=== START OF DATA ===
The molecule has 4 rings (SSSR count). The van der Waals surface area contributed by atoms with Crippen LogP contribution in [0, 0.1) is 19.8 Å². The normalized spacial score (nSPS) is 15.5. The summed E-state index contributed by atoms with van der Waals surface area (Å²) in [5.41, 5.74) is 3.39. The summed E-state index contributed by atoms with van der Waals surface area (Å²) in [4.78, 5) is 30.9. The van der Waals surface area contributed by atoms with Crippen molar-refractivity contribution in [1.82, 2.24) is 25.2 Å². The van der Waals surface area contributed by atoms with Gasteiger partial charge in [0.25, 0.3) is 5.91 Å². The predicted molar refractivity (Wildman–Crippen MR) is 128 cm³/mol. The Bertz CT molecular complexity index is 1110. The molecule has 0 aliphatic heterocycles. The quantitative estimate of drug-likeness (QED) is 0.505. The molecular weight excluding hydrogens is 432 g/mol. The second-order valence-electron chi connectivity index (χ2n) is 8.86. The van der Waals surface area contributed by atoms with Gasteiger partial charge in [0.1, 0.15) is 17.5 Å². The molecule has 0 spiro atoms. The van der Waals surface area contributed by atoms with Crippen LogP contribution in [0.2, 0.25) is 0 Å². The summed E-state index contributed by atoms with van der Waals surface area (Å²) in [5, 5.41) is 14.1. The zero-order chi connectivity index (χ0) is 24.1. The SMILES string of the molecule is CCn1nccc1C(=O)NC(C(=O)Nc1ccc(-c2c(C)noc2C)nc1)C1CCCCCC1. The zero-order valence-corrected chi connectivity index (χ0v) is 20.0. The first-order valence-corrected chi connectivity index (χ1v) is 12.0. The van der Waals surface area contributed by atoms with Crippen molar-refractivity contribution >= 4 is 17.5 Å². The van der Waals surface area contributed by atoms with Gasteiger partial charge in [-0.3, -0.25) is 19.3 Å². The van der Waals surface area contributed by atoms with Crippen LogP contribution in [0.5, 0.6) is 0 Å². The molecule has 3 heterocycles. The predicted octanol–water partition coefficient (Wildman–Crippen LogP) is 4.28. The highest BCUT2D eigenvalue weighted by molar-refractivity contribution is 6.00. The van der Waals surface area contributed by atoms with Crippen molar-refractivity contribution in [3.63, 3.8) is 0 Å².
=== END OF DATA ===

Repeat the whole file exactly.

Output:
The molecule has 4 rings (SSSR count). The van der Waals surface area contributed by atoms with Crippen LogP contribution in [0, 0.1) is 19.8 Å². The normalized spacial score (nSPS) is 15.5. The summed E-state index contributed by atoms with van der Waals surface area (Å²) in [5.41, 5.74) is 3.39. The summed E-state index contributed by atoms with van der Waals surface area (Å²) in [4.78, 5) is 30.9. The van der Waals surface area contributed by atoms with Crippen molar-refractivity contribution in [1.82, 2.24) is 25.2 Å². The van der Waals surface area contributed by atoms with Gasteiger partial charge in [0.25, 0.3) is 5.91 Å². The predicted molar refractivity (Wildman–Crippen MR) is 128 cm³/mol. The Bertz CT molecular complexity index is 1110. The molecule has 0 aliphatic heterocycles. The quantitative estimate of drug-likeness (QED) is 0.505. The molecular weight excluding hydrogens is 432 g/mol. The second-order valence-electron chi connectivity index (χ2n) is 8.86. The van der Waals surface area contributed by atoms with Gasteiger partial charge in [0.1, 0.15) is 17.5 Å². The molecule has 0 spiro atoms. The van der Waals surface area contributed by atoms with Crippen LogP contribution in [0.2, 0.25) is 0 Å². The summed E-state index contributed by atoms with van der Waals surface area (Å²) in [5, 5.41) is 14.1. The zero-order chi connectivity index (χ0) is 24.1. The SMILES string of the molecule is CCn1nccc1C(=O)NC(C(=O)Nc1ccc(-c2c(C)noc2C)nc1)C1CCCCCC1. The zero-order valence-corrected chi connectivity index (χ0v) is 20.0. The first-order valence-corrected chi connectivity index (χ1v) is 12.0. The van der Waals surface area contributed by atoms with Crippen molar-refractivity contribution >= 4 is 17.5 Å². The van der Waals surface area contributed by atoms with Gasteiger partial charge in [-0.3, -0.25) is 19.3 Å². The van der Waals surface area contributed by atoms with Crippen LogP contribution in [0.5, 0.6) is 0 Å². The molecule has 3 heterocycles. The predicted octanol–water partition coefficient (Wildman–Crippen LogP) is 4.28. The highest BCUT2D eigenvalue weighted by molar-refractivity contribution is 6.00. The van der Waals surface area contributed by atoms with Crippen molar-refractivity contribution in [3.63, 3.8) is 0 Å².